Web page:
Computer 910 typically includes a variety of computer readable media. Computer readable media can be any available media that can be accessed by computer 910 and includes both volatile and nonvolatile media, removable and non-removable media. By way of example, and not limitation, computer readable media may comprise computer storage media and communication media. Computer storage media includes both volatile and nonvolatile, removable and non-removable media implemented in any method or technology for storage of information such as computer readable instructions, data structures, program modules or other data. Computer storage media includes, but is not limited to, RAM, ROM, EEPROM, flash memory or other memory technology, CD-ROM, digital versatile disks (DVD) or other optical disk storage, magnetic cassettes, magnetic tape, magnetic disk storage or other magnetic storage devices, or any other medium which can be used to store the desired information and which can accessed by computer 910. Communication media typically embodies computer readable instructions, data structures, program modules or other data in a modulated data signal such as a carrier wave or other transport mechanism and includes any information delivery media. The term “modulated data signal” means a signal that has one or more of its characteristics set or changed in such a manner as to encode information in the signal. By way of example, and not limitation, communication media includes wired media such as a wired network or direct-wired connection, and wireless media such as acoustic, RF, infrared and other wireless media. Combinations of the any of the above should also be included within the scope of computer readable media.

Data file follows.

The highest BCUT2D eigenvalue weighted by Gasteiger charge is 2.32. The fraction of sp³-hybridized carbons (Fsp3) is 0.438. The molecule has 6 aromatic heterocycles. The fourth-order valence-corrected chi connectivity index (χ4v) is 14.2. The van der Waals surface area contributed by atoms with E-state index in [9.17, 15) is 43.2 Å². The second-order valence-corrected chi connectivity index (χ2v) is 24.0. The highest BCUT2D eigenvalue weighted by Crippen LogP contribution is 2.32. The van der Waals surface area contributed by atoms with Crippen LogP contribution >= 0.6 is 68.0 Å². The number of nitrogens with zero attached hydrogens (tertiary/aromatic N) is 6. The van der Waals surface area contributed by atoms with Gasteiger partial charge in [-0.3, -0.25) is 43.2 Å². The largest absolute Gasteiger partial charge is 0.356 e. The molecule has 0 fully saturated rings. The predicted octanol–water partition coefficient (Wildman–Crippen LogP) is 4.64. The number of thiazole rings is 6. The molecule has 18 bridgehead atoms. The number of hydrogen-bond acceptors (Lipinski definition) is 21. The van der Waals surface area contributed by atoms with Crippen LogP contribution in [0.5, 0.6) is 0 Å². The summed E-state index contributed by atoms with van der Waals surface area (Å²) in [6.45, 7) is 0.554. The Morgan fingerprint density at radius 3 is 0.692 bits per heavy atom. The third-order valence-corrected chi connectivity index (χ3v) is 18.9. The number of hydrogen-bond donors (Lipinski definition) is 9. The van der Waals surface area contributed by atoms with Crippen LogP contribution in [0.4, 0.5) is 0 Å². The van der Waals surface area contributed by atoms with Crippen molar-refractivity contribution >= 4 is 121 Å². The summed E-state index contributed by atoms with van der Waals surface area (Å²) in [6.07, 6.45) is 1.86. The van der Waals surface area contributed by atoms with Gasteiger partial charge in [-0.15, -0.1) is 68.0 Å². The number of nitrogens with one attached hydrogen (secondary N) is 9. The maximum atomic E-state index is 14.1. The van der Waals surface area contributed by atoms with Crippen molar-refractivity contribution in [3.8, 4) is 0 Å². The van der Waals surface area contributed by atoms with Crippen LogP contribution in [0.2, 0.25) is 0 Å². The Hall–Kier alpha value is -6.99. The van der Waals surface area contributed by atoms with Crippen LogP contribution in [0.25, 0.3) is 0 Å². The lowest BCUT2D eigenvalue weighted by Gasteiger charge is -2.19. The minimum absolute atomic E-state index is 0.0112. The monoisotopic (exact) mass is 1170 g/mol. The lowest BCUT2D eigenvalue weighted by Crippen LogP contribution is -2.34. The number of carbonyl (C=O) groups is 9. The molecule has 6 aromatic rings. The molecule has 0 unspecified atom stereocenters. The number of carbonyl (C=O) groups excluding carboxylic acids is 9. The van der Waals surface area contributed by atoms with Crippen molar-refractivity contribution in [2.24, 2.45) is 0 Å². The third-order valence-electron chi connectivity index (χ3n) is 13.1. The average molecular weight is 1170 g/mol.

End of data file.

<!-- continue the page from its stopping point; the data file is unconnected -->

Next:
The system memory 930 includes computer storage media in the form of volatile and/or nonvolatile memory such as read only memory (ROM) 931 and random access memory (RAM) 932. A basic input/output system 933 (BIOS), containing the basic routines that help to transfer information between elements within computer 910, such as during start-up, is typically stored in ROM 931. RAM 932 typically contains data and/or program modules that are immediately accessible to and/or presently being operated on by processing unit 920. By way of example, and not limitation, FIG. 6 illustrates operating system 934, application programs 935, other program modules 936, and program data 937.